on landscape The online magazine for landscape photographers

Endframe: Postured Birches by Dav Thomas

Nigel Morton talks about one of his favourite images

A month they said. A whole month! “That’s a lifetime, not a deadline,” I thought, “I can rattle off a shortlist of my favourite photographs in a few minutes.” Well it's not been as easy as I anticipated. I work on the picture desk of a national newspaper and scan through thousands of images every day. It's hard enough to pick a best image from any given 24 hours; so when I actually stopped to think about it, choosing the greatest picture ever is an impossible task. So if it's not an ultimate all-time fave, then what is it?

There have been several images that have moved me, stayed with me and ultimately go some way to explain why I write this hunched over an iPad inside a small tent under Stanage Edge on a blustery autumn night.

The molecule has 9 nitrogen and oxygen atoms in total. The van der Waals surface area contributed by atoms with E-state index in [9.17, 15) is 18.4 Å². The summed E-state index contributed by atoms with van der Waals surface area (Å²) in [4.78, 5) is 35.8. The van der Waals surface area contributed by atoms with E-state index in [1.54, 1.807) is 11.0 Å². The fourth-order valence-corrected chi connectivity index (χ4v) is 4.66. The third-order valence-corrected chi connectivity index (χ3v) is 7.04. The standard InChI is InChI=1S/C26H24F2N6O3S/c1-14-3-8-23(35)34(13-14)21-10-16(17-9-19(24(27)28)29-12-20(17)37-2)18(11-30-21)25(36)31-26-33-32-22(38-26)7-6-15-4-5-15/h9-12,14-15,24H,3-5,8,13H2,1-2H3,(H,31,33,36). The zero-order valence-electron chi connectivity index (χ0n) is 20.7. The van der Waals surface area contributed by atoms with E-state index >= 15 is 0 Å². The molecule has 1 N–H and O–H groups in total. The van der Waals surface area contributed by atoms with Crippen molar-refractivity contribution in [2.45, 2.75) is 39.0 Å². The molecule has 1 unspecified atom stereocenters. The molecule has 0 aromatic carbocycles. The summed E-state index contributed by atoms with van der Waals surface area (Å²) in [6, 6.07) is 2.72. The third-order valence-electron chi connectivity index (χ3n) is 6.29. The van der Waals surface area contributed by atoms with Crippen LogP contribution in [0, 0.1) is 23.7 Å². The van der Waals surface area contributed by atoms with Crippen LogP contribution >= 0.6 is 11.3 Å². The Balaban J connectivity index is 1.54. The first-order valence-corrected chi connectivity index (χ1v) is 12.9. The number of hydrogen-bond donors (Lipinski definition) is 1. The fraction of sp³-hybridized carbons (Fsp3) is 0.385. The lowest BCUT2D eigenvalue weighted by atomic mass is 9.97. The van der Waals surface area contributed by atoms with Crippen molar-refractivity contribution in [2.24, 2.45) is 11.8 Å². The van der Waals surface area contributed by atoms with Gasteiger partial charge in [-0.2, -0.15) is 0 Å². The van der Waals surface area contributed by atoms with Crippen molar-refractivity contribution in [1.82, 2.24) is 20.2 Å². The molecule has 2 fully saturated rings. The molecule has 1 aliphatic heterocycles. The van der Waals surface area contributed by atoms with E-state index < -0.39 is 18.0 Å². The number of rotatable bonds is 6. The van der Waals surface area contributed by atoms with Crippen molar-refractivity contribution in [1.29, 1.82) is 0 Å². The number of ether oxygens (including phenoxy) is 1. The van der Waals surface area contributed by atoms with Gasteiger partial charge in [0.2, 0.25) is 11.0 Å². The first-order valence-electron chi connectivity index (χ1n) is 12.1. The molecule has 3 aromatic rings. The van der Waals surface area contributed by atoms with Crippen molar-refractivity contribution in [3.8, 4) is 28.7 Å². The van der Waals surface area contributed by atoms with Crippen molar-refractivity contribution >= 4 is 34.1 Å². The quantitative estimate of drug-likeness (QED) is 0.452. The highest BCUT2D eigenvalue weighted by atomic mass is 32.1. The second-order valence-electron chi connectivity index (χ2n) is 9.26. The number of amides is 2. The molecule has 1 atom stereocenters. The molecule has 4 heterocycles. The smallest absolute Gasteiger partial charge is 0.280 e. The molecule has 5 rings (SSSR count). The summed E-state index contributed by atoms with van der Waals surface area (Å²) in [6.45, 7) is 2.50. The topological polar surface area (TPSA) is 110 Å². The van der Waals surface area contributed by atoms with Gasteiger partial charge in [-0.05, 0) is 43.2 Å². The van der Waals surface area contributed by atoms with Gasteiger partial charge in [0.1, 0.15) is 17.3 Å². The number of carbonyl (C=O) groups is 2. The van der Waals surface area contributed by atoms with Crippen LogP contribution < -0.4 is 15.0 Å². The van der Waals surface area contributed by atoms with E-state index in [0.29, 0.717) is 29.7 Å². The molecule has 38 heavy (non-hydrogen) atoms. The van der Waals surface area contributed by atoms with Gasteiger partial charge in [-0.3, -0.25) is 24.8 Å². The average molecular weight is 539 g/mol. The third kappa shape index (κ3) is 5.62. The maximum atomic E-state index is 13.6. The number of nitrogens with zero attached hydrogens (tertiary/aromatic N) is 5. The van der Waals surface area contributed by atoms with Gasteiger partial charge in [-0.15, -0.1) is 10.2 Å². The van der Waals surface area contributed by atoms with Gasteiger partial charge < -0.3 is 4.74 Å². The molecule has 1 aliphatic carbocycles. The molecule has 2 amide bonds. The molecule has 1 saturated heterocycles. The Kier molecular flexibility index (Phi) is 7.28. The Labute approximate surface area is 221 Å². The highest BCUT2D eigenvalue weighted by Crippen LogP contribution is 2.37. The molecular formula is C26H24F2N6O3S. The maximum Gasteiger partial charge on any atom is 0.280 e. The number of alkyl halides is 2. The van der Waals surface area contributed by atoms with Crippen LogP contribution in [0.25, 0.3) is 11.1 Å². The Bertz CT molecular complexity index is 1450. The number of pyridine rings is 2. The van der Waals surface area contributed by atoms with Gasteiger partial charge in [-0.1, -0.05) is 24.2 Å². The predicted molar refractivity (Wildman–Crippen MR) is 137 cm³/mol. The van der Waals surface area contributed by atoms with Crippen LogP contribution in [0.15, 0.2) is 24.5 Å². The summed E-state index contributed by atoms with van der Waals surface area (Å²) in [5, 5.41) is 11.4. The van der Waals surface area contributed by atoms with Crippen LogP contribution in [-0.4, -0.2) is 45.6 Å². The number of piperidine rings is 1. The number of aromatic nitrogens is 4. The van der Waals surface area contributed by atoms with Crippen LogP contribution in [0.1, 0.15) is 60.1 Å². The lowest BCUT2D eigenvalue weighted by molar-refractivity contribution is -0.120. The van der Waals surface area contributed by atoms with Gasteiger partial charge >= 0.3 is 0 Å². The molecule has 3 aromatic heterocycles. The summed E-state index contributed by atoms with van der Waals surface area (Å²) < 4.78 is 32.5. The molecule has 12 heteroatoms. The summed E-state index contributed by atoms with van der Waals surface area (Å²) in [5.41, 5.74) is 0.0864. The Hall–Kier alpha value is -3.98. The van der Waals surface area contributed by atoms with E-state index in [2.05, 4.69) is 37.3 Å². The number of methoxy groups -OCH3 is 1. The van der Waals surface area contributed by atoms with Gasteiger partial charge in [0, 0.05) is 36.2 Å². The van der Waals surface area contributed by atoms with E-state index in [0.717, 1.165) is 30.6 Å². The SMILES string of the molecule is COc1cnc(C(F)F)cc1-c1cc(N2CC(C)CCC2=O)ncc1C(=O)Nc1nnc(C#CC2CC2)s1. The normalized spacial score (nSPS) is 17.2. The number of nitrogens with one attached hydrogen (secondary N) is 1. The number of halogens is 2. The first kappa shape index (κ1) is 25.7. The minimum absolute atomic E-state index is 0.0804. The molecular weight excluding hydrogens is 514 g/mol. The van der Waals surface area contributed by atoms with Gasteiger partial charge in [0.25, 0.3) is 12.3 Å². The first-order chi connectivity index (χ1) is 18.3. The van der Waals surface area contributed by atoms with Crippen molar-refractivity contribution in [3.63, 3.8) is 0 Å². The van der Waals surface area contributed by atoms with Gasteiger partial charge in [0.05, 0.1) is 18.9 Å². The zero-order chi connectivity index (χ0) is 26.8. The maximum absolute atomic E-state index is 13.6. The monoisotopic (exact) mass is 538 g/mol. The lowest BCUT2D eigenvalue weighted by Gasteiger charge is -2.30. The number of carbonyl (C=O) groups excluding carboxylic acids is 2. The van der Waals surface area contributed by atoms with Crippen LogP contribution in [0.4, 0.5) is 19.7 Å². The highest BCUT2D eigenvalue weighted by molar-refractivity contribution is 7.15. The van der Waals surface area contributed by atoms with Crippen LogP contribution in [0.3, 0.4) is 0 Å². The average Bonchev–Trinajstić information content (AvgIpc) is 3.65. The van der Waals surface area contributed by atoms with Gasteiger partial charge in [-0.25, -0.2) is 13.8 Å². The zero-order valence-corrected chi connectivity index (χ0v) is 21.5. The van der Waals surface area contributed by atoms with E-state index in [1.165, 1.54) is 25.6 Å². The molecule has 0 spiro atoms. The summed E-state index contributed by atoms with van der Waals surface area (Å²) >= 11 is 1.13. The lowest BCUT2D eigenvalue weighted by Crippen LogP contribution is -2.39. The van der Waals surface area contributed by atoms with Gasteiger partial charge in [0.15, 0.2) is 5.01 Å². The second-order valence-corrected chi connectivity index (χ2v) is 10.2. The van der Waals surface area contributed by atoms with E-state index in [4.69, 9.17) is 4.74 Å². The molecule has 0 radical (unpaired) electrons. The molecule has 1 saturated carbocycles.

In 1986 I discovered one of the first pictures I really loved, and I mean couldn't stop looking at. It was inside the gatefold sleeve of Iron Maiden's Live After Death album. There was nothing cooler than bassist Steve “Bomber”' Harris, in his stripy spandex, jumping off the drum riser as flames shot out from the eyes of “Eddie”, Maiden’s giant mechanical mascot. I mean, what's not to like? Nothing. But is it suitable “End Frame” material? Not really. That said, I think it probably did plant a creative seed in my teenage mind. Both photography and music are enormously important to me and not just from an artistic point of view. They have been the foundations for bonds of friendship that have lasted a lifetime. 

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